The People’s Supermarket Lamb’s Conduit Street. A new model of commnity orientated Supermarkets

OK, so we also want more than artisan bread, The Peoples Supermarket is demonstrative of an alternative model of supermarkets designed for local communities. The Peoples Supermarket offers discounted lower cost produce, groceries etc., also connected to local food production if you volunteer a few hours every week to work in the store. From a simple economics perspective these approaches ensure money is circulated back into local economies, whereas Morrison’s or Argos take the money out. The mantra from Argos, NEXT, TESCO’s etc., that our main high street supermarkets/shops/retail stores create jobs though true, is, depressingly myopic because they often do more long term damage to the fabric of communities in a multiplicity of ways. Once the feeding is done, its time to close shop and move on. The legacy no commercial vibrancy, and, a queue at the local job centre.

Shareable civic space: So what can we learn from civic centres today that are exploring how we create a better place for us to live in.

The idea of shareable cities is being pioneered in San Francisco by Mayor Ed Lee, who set up The Sharing Economy Working Group its purpose to take a comprehensive look at the economic benefits, innovative companies and emerging policy issues around the growing ‘sharing economy’. This evolved into what is called the shareable city. Instead of pursuing strategies based on big taxpayer subsidies for big-capital projects managed by political and corporate elites, the San Francisco “shareable cities” vision aims at decentralised participation by ordinary citizens and neighbourhood groups in conjunction with nimble, socially attuned start-up businesses.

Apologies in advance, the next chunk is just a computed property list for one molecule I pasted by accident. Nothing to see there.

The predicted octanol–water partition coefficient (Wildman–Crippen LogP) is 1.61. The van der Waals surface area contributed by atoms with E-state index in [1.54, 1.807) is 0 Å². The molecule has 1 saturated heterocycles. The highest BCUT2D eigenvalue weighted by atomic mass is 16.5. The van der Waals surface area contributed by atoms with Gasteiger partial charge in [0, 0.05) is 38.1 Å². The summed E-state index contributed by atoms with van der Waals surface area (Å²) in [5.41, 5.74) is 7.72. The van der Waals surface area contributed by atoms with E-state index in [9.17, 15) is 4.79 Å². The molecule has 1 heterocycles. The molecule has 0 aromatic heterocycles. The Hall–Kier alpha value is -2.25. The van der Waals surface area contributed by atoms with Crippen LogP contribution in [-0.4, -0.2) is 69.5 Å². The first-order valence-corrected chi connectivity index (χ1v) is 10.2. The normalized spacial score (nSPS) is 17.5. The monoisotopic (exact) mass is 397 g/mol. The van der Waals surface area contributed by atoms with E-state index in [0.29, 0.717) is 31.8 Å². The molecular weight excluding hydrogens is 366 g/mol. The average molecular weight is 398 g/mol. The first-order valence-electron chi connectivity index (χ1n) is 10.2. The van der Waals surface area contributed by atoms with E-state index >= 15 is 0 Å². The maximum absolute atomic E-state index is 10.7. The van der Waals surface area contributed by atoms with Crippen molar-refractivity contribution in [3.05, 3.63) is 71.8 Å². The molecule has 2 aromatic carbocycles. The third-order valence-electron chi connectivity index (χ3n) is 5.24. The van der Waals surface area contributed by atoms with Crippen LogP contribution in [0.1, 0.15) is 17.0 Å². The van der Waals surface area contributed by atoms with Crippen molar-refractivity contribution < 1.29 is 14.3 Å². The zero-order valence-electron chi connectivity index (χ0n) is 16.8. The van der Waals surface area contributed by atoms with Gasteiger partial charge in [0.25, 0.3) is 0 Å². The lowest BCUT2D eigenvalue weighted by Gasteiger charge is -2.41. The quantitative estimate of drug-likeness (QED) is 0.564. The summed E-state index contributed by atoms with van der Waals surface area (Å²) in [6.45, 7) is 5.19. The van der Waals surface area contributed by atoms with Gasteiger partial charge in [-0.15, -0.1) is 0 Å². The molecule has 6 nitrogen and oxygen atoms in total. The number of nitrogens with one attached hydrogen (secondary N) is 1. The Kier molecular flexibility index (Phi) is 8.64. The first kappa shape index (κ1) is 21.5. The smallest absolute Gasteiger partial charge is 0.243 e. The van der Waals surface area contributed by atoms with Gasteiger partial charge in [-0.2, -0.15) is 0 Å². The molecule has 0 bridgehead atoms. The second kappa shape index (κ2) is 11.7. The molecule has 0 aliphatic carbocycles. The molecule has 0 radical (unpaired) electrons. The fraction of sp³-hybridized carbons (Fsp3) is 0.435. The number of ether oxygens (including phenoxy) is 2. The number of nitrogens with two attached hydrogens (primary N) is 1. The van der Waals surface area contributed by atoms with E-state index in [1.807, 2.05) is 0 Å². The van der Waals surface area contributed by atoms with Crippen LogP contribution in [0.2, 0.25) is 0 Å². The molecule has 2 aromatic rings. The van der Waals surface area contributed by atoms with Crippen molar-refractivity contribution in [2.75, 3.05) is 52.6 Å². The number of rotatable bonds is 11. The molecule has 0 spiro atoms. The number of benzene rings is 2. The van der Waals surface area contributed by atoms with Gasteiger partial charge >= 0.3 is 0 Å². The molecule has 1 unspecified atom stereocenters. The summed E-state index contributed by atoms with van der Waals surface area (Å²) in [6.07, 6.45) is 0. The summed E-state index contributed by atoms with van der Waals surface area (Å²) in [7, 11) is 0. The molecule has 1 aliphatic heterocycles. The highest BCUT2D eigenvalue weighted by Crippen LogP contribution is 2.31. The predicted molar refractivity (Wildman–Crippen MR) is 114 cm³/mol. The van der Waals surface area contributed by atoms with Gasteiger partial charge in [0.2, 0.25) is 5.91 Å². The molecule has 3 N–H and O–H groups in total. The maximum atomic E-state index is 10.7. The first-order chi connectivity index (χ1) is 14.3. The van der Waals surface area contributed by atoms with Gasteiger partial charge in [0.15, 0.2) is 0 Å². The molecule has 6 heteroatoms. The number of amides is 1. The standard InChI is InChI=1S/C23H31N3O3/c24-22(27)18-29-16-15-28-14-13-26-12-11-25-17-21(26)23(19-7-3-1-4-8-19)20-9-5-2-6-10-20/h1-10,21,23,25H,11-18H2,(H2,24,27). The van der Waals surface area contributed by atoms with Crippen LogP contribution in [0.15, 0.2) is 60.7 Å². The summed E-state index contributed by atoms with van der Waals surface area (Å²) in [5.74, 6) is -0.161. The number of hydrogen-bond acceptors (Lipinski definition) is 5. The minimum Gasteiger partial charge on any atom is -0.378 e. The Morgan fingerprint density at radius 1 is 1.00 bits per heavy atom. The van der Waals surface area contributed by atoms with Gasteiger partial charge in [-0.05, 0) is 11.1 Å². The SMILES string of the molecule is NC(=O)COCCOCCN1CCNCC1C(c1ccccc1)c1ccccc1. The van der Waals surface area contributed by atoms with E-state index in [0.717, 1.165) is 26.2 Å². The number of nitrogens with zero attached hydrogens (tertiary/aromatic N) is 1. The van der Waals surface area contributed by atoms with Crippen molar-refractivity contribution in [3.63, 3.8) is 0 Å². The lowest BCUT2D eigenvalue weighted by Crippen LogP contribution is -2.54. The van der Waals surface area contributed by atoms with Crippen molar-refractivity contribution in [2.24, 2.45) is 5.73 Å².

Such a practical approach could help many it doesn’t need to be the size of San Francisco to work.

The open society and an open commons region: We could also frame thinking around sustainable societies by engaging with what is called the open society and an open commons region. So what does it mean?

Open Commons Region model

The city of Naples is now engaged with many flourishing bottom-up participatory initiatives, shaped by the concept of the open society. This is people power in action. And, the city of Linz, in Austria has been working on a concept called the “Open Commons Region”, the means to make civic space work well by providing resources that serve the common good which are freely available for example access to wifi connectivity, access to data and data related services.

Summary: We have the opportunity to transform our local communities, to deliver regenerative societies, we have the opportunity to be as inspirational and creative as the Cadbury’s, the Bernard-Shaw’s, and the Howard’s as they were in their day – but we have to do it for our time, and curate all the great examples which clearly show how we can create better towns and cities for our world – today.

In No Straight Lines the concepts of resilient and regenerative communities are explored.